Gloria Steinem may have turned 78 last month, but she's not pushing back those trademark aviator frames and taking an activism nap.
The most well-known face of feminism spends a third of her time speaking at college campuses and other events across the country. One of her projects is working with the human rights group Equality Now, which unites women's groups all over the world against sex trafficking. Steinem has attended conferences in Nepal, Zambia and Ghana, and this month is going to India to help lead an educational fact-finding tour.
We caught up with her by phone at her New York home to ask what she's been up to, and to reflect on where she's been.
?Some feminists of your generation view young women of today as taking feminism's accomplishments for granted and holding its principles less dear. Not you; why?
The idea that young women are not interested in equality is part of the backlash. All you have to do is read public opinion polls to see that young women are more supportive of feminist issues than older women. They will become even more so as they experience problems in the labor force. And the idea that they should be thanking us -- gratitude never radicalized anyone. I never walked around saying, "Thank you, suffragists, for the right to vote."
>Looking back now, do you see any big tactical errors during the feminist activism of the '70s?
We were too nice. We kept thinking if we just ask nicely and have the statistics to prove what's wrong, it'll work. But the information isn't enough; you have to do something with it, something that forces a change, by voting, by pressure, by activism.
>Any other regrets?
A more personal one -- wasting time. I continued to do things that I was asked to do, but that I already knew how to do, instead of the new frightening things. If you continue to do what you already know, then someone else doesn't learn it.
>Are you back to doing things that scare you?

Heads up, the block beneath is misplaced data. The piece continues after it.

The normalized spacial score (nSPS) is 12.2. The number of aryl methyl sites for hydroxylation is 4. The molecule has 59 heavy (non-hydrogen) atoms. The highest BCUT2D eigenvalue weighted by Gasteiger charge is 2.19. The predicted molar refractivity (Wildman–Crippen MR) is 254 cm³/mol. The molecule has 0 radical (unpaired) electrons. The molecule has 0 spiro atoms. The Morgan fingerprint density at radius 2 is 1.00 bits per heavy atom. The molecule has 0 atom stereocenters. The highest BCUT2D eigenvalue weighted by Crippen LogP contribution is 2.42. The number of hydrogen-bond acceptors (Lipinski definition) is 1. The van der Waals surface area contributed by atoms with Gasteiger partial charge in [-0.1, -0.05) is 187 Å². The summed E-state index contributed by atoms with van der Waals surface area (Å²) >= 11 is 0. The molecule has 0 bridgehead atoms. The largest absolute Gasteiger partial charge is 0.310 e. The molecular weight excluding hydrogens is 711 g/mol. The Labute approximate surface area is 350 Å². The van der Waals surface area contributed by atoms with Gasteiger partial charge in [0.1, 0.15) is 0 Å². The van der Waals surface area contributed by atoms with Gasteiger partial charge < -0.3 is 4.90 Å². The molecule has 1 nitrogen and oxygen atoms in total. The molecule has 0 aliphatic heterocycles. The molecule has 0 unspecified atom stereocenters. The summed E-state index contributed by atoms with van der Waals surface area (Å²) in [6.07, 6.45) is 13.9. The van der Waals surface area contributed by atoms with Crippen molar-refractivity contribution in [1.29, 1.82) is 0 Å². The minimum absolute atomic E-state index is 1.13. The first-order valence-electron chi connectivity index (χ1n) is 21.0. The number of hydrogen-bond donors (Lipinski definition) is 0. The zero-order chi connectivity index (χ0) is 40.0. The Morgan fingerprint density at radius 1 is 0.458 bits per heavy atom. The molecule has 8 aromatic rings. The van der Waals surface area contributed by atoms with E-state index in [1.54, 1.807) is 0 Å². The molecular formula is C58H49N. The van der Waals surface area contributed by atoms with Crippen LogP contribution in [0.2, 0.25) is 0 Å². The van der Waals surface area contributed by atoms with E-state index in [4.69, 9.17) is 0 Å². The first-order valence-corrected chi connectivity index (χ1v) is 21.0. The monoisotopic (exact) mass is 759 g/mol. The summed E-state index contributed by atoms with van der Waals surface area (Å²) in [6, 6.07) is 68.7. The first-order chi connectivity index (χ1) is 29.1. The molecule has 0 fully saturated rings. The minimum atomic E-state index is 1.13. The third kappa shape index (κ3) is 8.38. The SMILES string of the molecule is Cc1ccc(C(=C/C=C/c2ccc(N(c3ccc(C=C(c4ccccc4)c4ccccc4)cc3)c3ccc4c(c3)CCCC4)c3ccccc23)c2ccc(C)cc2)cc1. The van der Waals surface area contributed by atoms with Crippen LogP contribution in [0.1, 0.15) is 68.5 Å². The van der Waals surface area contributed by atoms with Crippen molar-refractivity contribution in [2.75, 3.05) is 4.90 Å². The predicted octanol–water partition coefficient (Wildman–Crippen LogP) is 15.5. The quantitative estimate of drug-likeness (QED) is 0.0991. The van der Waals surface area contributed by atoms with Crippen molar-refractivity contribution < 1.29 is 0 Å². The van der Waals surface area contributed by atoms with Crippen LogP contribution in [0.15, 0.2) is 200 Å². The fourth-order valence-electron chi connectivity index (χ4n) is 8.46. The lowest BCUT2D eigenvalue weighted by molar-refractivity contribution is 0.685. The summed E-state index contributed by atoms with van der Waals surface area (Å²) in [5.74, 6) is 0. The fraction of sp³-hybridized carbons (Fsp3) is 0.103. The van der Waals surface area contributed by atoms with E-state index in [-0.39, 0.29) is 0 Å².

Writing. Every blank screen or page still does it to me.
>What does the term post-feminism mean to you?
It means I'm talking to a person who is either blind or against the movement. It's like post-civil rights or post-racism. It's so blatantly untrue. In feminism's initial form, the opposition said it was wrong because it was against nature. Now those same people say feminism used to be necessary, but not anymore, and that's a real contradiction.
>Can Republican and Democrat women ever get along again? They seem further apart than ever.
In the last election, I spent most of my time talking to Republican women. If we really talk to each other, it works fine. I think sometimes progressive women will meet someone and say, "How can you be a woman and a Republican?" in an accusatory way, which is unhelpful. None of us respond well to that. We need to say to each other, look, let's take on the issues and forget about party labels and vote for ourselves, for what benefits us.
>Reproductive rights used to be less partisan. There used to be many prominent Republican supporters of Planned Parenthood, for example, but now it's become one of the most polarizing issues. And more and more states keep passing restrictions on abortion. Do you think that will cycle back again, and what will it take for that to happen?
What it will take is for real majority Republicans to take their party back. Right now, even Reagan could not get elected because of his support for immigrants, nor could Bush senior because of his support of Planned Parenthood.
>Despite progress, popular culture has never been more focused on pressuring girls and women to look like a very narrow ideal of Barbie beauty, with the rise in eating disorders and cosmetic surgery taken to ridiculous lengths to prove it. What's the solution to that seemingly unstoppable juggernaut?
Rebellion. When the civil rights movement got under way and began to be successful, suddenly there were all sorts of race-related scientific theories about intelligence. They try to relocate the problem to the person who's rebelling. So now the people rebelling are being told, if you just looked different, everything would be fine.
A 12-year-old girl at one of my talks got up and said she'd stopped reading beauty magazines because they made her feel ugly. She decided to go on a media fast and just look at real people for a month. It's like cutting refined sugar out of your diet -- it gives you a completely different reference and changes your context, like a meditation that affirms your inner reality.
>You have cited the movie "Breakfast at Tiffany's" as an influence. Why?
The story was so touching. It was the first mainstream movie in which a woman was allowed to change classes, be independent, be sexual and still be a heroine.